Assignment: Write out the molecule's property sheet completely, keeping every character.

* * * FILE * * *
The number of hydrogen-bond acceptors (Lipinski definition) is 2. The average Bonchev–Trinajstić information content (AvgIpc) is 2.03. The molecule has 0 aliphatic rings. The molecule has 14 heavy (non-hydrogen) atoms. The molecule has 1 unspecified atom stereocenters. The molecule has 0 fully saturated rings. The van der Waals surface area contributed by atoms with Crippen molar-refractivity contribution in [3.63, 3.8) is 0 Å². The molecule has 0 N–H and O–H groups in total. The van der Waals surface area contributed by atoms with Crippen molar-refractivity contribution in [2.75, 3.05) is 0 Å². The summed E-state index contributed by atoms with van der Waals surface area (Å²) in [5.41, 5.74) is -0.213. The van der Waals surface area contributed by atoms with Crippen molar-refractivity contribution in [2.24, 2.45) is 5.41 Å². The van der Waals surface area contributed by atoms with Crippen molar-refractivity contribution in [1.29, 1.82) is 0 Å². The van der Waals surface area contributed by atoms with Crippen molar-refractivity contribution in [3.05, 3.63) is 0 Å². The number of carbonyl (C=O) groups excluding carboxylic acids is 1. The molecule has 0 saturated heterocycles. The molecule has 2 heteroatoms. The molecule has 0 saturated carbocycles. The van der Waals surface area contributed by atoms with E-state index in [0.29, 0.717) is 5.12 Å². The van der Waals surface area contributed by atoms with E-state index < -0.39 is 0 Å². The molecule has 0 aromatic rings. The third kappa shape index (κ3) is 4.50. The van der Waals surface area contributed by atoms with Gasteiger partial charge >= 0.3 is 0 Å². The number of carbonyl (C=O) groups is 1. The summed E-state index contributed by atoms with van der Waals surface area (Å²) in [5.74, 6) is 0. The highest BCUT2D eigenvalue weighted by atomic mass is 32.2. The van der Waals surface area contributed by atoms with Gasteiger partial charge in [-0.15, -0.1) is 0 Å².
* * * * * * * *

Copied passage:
The number of hydrogen-bond acceptors (Lipinski definition) is 2. The average Bonchev–Trinajstić information content (AvgIpc) is 2.03. The molecule has 0 aliphatic rings. The molecule has 14 heavy (non-hydrogen) atoms. The molecule has 1 unspecified atom stereocenters. The molecule has 0 fully saturated rings. The van der Waals surface area contributed by atoms with Crippen molar-refractivity contribution in [3.63, 3.8) is 0 Å². The molecule has 0 N–H and O–H groups in total. The van der Waals surface area contributed by atoms with Crippen molar-refractivity contribution in [2.75, 3.05) is 0 Å². The summed E-state index contributed by atoms with van der Waals surface area (Å²) in [5.41, 5.74) is -0.213. The van der Waals surface area contributed by atoms with Crippen molar-refractivity contribution in [2.24, 2.45) is 5.41 Å². The van der Waals surface area contributed by atoms with Crippen molar-refractivity contribution in [1.29, 1.82) is 0 Å². The van der Waals surface area contributed by atoms with Crippen molar-refractivity contribution in [3.05, 3.63) is 0 Å². The number of carbonyl (C=O) groups excluding carboxylic acids is 1. The molecule has 0 saturated heterocycles. The molecule has 2 heteroatoms. The molecule has 0 saturated carbocycles. The van der Waals surface area contributed by atoms with E-state index in [0.29, 0.717) is 5.12 Å². The van der Waals surface area contributed by atoms with E-state index < -0.39 is 0 Å². The molecule has 0 aromatic rings. The third kappa shape index (κ3) is 4.50. The van der Waals surface area contributed by atoms with Gasteiger partial charge >= 0.3 is 0 Å². The number of carbonyl (C=O) groups is 1. The summed E-state index contributed by atoms with van der Waals surface area (Å²) in [5.74, 6) is 0. The highest BCUT2D eigenvalue weighted by atomic mass is 32.2. The van der Waals surface area contributed by atoms with Gasteiger partial charge in [-0.15, -0.1) is 0 Å².